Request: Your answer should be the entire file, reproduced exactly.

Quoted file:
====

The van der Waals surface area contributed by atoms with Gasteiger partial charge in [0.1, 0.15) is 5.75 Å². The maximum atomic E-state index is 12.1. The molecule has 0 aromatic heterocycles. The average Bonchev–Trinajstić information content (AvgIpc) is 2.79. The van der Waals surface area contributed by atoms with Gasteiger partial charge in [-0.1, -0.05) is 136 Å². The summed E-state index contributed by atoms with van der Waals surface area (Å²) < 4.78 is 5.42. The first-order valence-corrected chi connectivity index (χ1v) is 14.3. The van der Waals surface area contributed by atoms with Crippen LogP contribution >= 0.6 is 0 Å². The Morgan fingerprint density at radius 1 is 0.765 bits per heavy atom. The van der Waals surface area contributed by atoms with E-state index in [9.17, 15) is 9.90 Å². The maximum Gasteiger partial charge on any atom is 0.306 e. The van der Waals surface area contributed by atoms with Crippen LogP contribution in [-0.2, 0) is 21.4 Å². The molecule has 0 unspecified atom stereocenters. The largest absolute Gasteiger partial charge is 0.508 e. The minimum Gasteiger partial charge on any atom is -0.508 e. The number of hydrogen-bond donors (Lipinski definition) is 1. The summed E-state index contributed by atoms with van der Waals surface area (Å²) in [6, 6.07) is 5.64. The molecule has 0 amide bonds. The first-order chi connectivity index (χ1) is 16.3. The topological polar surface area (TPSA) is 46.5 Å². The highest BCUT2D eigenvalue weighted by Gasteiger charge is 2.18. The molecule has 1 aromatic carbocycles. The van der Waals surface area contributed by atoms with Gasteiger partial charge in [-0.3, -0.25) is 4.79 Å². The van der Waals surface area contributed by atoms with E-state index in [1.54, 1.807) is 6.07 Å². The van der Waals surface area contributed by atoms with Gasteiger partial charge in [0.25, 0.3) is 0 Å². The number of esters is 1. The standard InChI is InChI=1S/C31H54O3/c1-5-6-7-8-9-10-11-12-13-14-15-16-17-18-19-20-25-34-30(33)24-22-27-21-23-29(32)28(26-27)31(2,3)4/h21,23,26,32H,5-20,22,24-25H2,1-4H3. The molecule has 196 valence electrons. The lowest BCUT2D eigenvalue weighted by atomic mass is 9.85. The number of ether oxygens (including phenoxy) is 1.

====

The van der Waals surface area contributed by atoms with Gasteiger partial charge in [0.1, 0.15) is 5.75 Å². The maximum atomic E-state index is 12.1. The molecule has 0 aromatic heterocycles. The average Bonchev–Trinajstić information content (AvgIpc) is 2.79. The van der Waals surface area contributed by atoms with Gasteiger partial charge in [-0.1, -0.05) is 136 Å². The summed E-state index contributed by atoms with van der Waals surface area (Å²) < 4.78 is 5.42. The first-order valence-corrected chi connectivity index (χ1v) is 14.3. The van der Waals surface area contributed by atoms with Crippen LogP contribution >= 0.6 is 0 Å². The Morgan fingerprint density at radius 1 is 0.765 bits per heavy atom. The van der Waals surface area contributed by atoms with E-state index in [9.17, 15) is 9.90 Å². The maximum Gasteiger partial charge on any atom is 0.306 e. The van der Waals surface area contributed by atoms with Crippen LogP contribution in [-0.2, 0) is 21.4 Å². The molecule has 0 unspecified atom stereocenters. The largest absolute Gasteiger partial charge is 0.508 e. The minimum Gasteiger partial charge on any atom is -0.508 e. The number of hydrogen-bond donors (Lipinski definition) is 1. The summed E-state index contributed by atoms with van der Waals surface area (Å²) in [6, 6.07) is 5.64. The molecule has 0 amide bonds. The first-order chi connectivity index (χ1) is 16.3. The topological polar surface area (TPSA) is 46.5 Å². The highest BCUT2D eigenvalue weighted by Gasteiger charge is 2.18. The molecule has 1 aromatic carbocycles. The van der Waals surface area contributed by atoms with Gasteiger partial charge in [-0.3, -0.25) is 4.79 Å². The van der Waals surface area contributed by atoms with E-state index in [1.54, 1.807) is 6.07 Å². The van der Waals surface area contributed by atoms with Gasteiger partial charge in [0.25, 0.3) is 0 Å². The number of esters is 1. The standard InChI is InChI=1S/C31H54O3/c1-5-6-7-8-9-10-11-12-13-14-15-16-17-18-19-20-25-34-30(33)24-22-27-21-23-29(32)28(26-27)31(2,3)4/h21,23,26,32H,5-20,22,24-25H2,1-4H3. The molecule has 196 valence electrons. The lowest BCUT2D eigenvalue weighted by atomic mass is 9.85. The number of ether oxygens (including phenoxy) is 1.